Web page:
Commissioners identify waste, tracks where it goes

You only had to look at the agenda of Tuesday’s county commissioners meeting for proof of waste in government:

Bid Award 2557: Annual Portable Toilet Cleaning Service.

Well, $26,864 to handle public waste in county parks, anyway.

It’s one of the most important contracts the county has, said Commissioner Tom Mielke, in a tone that implied he was kidding but at the same time knows that when the public goes to a county park and nature calls, well, there’d better be someplace relatively clean to go.

Commissioner Marc Boldt did have a question for Public Works Director Pete Capell.

“I don’t want to get too graphic here,” Boldt started, before asking what exactly the company, United Site Services of Tacoma, does with what it collects and if it pays the appropriate tipping fees.

Mielke wondered if the company charges by the “truckload” or the “gallon.”

(At this point, I really started paying attention. What is, I wondered, the official unit of measurement?)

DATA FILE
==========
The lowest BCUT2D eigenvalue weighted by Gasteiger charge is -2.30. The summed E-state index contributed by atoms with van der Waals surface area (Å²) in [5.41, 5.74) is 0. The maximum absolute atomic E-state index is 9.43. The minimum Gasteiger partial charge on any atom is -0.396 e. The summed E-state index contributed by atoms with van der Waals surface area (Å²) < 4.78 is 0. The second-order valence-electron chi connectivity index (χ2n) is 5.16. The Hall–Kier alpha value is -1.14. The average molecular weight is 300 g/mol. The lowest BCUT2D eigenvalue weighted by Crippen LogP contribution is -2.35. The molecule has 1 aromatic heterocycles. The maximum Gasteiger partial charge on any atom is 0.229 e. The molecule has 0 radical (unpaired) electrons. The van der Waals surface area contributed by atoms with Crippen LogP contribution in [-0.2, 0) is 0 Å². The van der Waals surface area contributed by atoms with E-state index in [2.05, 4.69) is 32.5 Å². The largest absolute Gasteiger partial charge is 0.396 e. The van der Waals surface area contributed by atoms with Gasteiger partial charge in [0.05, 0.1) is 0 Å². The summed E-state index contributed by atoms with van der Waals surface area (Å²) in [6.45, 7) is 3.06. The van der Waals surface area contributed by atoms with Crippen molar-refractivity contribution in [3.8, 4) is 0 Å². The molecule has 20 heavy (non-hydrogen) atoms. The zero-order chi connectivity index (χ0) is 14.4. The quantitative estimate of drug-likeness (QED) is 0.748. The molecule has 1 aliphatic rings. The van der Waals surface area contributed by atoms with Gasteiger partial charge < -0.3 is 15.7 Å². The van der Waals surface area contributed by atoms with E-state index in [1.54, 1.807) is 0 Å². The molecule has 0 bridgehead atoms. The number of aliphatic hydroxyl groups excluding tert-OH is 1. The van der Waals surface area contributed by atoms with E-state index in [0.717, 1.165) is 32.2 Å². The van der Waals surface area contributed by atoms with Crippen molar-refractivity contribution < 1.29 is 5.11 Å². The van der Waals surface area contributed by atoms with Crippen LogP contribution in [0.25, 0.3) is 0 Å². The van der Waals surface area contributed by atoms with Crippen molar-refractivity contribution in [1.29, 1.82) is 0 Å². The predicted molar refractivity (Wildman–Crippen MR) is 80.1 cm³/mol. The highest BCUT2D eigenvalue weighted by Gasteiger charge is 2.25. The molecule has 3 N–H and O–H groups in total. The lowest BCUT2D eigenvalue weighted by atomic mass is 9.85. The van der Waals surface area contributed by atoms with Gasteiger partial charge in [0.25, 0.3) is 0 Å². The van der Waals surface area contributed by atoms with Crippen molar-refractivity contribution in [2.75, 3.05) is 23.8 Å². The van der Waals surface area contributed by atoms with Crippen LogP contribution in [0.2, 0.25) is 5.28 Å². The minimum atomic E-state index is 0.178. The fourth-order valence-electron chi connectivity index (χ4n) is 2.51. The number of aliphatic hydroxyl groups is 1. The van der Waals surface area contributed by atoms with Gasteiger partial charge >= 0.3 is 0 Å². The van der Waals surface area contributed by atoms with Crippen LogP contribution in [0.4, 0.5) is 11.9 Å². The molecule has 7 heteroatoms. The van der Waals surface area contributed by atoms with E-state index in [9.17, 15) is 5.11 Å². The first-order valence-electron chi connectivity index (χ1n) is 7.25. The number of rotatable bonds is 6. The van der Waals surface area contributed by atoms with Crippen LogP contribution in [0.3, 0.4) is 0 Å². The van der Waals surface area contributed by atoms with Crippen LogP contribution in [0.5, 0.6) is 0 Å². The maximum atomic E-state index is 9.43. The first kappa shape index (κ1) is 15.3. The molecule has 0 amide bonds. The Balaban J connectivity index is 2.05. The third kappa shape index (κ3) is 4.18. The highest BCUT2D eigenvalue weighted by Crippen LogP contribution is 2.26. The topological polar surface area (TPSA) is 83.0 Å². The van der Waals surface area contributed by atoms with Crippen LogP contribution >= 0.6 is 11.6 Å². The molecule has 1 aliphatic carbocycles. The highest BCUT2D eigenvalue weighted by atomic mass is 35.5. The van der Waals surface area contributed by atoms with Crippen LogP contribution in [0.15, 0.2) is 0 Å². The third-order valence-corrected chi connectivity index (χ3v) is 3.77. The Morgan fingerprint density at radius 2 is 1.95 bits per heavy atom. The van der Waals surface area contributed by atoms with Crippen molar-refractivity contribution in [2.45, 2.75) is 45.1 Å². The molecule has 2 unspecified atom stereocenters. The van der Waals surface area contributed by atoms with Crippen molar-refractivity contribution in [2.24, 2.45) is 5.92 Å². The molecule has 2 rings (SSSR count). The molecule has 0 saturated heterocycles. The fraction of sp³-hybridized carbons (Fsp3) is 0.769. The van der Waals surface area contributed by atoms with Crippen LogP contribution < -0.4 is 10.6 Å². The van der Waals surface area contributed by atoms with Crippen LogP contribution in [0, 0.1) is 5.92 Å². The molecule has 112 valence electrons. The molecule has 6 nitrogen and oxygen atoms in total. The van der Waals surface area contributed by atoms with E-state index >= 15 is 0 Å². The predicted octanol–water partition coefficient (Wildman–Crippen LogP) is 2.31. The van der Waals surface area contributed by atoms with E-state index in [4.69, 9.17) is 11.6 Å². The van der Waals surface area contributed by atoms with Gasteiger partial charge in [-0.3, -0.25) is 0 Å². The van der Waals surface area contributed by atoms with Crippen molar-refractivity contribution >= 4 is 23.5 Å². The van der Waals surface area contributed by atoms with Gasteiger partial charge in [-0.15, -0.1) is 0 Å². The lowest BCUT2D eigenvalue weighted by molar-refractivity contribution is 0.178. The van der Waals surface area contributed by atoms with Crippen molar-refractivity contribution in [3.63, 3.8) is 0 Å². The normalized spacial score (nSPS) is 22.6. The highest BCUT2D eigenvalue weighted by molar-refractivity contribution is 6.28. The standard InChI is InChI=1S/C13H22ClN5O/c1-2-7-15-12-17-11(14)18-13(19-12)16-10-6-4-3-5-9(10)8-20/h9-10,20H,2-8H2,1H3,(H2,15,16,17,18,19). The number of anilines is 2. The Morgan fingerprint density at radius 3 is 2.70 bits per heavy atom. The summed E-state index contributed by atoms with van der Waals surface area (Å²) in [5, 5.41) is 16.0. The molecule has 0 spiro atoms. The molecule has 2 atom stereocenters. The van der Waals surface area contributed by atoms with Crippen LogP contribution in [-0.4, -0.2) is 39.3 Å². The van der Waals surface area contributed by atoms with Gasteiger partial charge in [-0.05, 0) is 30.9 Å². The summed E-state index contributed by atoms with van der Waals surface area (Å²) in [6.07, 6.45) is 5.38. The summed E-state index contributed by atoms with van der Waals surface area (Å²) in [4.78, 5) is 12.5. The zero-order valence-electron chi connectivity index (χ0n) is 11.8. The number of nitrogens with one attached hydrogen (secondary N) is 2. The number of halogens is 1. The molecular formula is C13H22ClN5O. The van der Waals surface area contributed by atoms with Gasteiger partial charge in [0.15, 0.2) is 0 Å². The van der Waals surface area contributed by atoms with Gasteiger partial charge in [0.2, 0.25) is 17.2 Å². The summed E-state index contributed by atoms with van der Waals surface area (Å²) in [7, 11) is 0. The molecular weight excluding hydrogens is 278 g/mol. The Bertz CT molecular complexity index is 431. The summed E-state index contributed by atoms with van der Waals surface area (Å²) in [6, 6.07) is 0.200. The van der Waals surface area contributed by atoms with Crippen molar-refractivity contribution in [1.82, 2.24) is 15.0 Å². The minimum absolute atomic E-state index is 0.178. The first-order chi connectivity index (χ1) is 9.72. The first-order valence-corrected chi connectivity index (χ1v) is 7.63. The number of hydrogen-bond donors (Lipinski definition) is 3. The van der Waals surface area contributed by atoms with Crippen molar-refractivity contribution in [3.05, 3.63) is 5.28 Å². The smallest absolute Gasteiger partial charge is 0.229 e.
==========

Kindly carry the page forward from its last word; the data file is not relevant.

It’s measured by a “unit,” clarified purchasing manager Mike Westerman. (I still didn’t know what Westerman meant, so I later asked how a “unit” is measured. A “unit” is simply a “unit,” as in a portable toilet, he said. Oh.)

Anyway, Boldt had his question, and Capell got an answer.

Capell sent the following email to commissioners:

I contacted United Site Services about the disposal of the waste. The waste is hauled to their facility in Clackamas County and pumped into a disposal tank. At this location, the tank is emptied by a separate organization that treats the material and applies it at a pig farm in Clackamas County. The operation is permitted by the Department of Environmental Quality.

They indicated that they haul their waste material in the Tacoma area to a Wastewater Treatment Plant.

After talking to him, I am going to order something other than a BLT for lunch.


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